Saturday, February 3, 2007

Douglas Crawford-Parker Wins LH Award

Feb. 1, the Raven Bookstore and the Lawrence Arts Center sponsored a reception to honor winners of the Langston Hughes literary prizes. Jean Grant won fiction, and Doug Crawford-Parker won poetry. This 11-year-old contest carries the name of the famous Lawrence and Harlem Renaissance poet who grew up in Lawrence.

I was honored to introduce Doug at this event. I had heard of him years ago when he was a McNair Scholars tutor who helped one of my former Haskell students as she prepared for a college teaching career. And he and I have crossed paths through the years, as we do in smaller communities. He had gone to Wichita State University several years after I did, where he studied with Albert Goldbarth and Janet Sylvester. He and I were in a non-fiction prose writing group, Stranger Than Fiction, 8-10 years ago, until most the members moved--a downside to college towns. And now he frequents my coffee shop, La Prima Tazza, where I have seen him studying for comps, drafting his dissertation, and apparently also writing poetry. The judging for the LH contest is blind, and I had no idea this was his work.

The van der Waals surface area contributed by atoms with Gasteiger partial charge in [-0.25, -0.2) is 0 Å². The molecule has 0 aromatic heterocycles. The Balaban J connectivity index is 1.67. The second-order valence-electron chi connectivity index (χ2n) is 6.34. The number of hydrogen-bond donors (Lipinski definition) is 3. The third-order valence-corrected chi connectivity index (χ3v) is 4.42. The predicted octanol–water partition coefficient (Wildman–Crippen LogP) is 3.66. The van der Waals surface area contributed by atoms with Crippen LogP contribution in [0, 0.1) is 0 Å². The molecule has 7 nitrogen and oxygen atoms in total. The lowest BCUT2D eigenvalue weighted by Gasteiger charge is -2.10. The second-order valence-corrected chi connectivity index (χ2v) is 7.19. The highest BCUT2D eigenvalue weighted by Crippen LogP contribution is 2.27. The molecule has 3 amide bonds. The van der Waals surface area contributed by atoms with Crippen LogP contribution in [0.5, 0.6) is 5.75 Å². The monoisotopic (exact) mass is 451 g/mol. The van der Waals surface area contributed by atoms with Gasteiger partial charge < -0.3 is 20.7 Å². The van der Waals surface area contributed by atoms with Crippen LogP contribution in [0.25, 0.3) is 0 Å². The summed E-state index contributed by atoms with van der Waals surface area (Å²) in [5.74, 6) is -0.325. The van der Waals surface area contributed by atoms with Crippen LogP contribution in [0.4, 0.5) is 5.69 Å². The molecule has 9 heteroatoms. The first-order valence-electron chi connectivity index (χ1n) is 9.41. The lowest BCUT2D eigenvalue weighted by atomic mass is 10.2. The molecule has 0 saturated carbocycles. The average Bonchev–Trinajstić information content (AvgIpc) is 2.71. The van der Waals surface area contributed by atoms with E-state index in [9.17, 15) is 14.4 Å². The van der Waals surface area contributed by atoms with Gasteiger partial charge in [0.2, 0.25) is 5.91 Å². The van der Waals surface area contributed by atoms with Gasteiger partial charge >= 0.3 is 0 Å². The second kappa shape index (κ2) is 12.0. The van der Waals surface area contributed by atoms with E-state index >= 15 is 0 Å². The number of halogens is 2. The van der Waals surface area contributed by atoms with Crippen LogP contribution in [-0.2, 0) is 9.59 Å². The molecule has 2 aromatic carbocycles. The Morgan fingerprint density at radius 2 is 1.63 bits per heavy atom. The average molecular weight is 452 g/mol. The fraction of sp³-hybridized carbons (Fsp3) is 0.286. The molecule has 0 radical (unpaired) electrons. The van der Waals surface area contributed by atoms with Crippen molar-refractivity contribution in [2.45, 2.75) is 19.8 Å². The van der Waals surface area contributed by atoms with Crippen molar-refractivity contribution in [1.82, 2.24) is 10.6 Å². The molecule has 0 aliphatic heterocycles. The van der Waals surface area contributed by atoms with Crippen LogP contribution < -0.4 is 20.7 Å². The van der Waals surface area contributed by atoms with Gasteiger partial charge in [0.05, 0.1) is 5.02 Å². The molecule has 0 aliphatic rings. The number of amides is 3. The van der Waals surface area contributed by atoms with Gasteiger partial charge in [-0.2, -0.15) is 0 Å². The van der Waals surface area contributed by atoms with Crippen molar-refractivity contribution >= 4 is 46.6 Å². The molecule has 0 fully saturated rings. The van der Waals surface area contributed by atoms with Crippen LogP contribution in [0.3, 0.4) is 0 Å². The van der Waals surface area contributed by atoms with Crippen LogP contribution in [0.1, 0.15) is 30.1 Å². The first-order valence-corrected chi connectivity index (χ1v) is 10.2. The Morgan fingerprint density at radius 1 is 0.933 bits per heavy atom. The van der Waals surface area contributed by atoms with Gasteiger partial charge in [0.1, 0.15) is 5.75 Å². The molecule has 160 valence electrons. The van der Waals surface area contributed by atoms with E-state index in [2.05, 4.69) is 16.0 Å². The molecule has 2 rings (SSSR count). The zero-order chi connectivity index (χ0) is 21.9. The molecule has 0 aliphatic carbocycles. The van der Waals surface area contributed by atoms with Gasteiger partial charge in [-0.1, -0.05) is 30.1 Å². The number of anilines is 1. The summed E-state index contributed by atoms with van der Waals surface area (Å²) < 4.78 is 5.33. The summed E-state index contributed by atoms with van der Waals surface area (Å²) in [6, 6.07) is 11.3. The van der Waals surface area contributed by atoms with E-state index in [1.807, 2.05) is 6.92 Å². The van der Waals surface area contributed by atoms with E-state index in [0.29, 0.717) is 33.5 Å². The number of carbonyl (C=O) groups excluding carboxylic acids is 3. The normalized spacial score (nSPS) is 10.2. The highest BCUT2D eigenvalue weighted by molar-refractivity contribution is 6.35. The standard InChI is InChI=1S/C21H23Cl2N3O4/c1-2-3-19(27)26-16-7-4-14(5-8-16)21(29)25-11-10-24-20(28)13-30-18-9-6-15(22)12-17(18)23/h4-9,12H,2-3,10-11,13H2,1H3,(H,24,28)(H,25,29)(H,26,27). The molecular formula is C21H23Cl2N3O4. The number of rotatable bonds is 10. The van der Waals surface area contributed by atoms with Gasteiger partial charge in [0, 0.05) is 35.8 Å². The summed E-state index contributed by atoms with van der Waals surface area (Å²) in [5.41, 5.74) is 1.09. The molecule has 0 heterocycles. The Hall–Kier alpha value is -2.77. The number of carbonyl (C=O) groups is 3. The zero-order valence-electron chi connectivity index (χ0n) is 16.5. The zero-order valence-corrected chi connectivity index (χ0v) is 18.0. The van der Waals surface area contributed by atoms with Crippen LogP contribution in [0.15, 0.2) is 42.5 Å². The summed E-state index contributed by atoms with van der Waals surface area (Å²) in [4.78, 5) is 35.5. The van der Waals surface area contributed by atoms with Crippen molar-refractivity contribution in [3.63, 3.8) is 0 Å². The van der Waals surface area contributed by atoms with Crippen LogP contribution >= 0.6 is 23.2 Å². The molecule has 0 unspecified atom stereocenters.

The Lawrence J-W did a story on this event, at:

I'm reprinting a few poems here. Doug has not published much, but now that his English doctorate is in hand, he will have time for more poetry. He adjuncts in the KU English dept. They are lucky to have him. Photo by Denise Low

By Doug Crawford-Parker

The smells that swirl up, sizzling out of the kitchen
and into the bar, sounding out sandwiches
past the TV rumbling the news, the stubbled men,
some pink, some burnt, days inside or out,
hands full from days spent moving, lifting,
grabbing, the glasses sliding small foam
along their thick bottoms as evening brings forth
its low-angled dusk.


By Doug Crawford-Parker

Ask me. Ask me, without fail, where I was,
when I was, how I was, what I did when
I was where. Ceaselessly. Repeatedly. Let go
of assumptions, hold tight to desire, hope
of knowing, uncovering what once was in
darkness, occluded. Tirelessly wonder. Put
me under the lights to discover all
that I hide only from myself.


By Doug Crawford-Parker

Latin lends us words like transportation,
words which carry us across and bear
meaning. They allow us to move
across land and sea, inside our vehicles
(literally carried by them), wheeled or keeled.
They convey (com- jointly + via way) to us
what we might know, what we
could carry along, what can carry
us to each other as we transfer,
transmit, or transition from one
place or idea to another, as we
place those items in the cart
that will carry us and all
we mean to each other.


  1. Denise -- Do you own La Prima Tazza? Do you know of any local poetry writing groups?

  2. Only wish I owned PT and didn't work for a living. Nope. there are groups around--some folks hang around the Pig. Some KU folks. The Lawrence Arts Center has some classes. D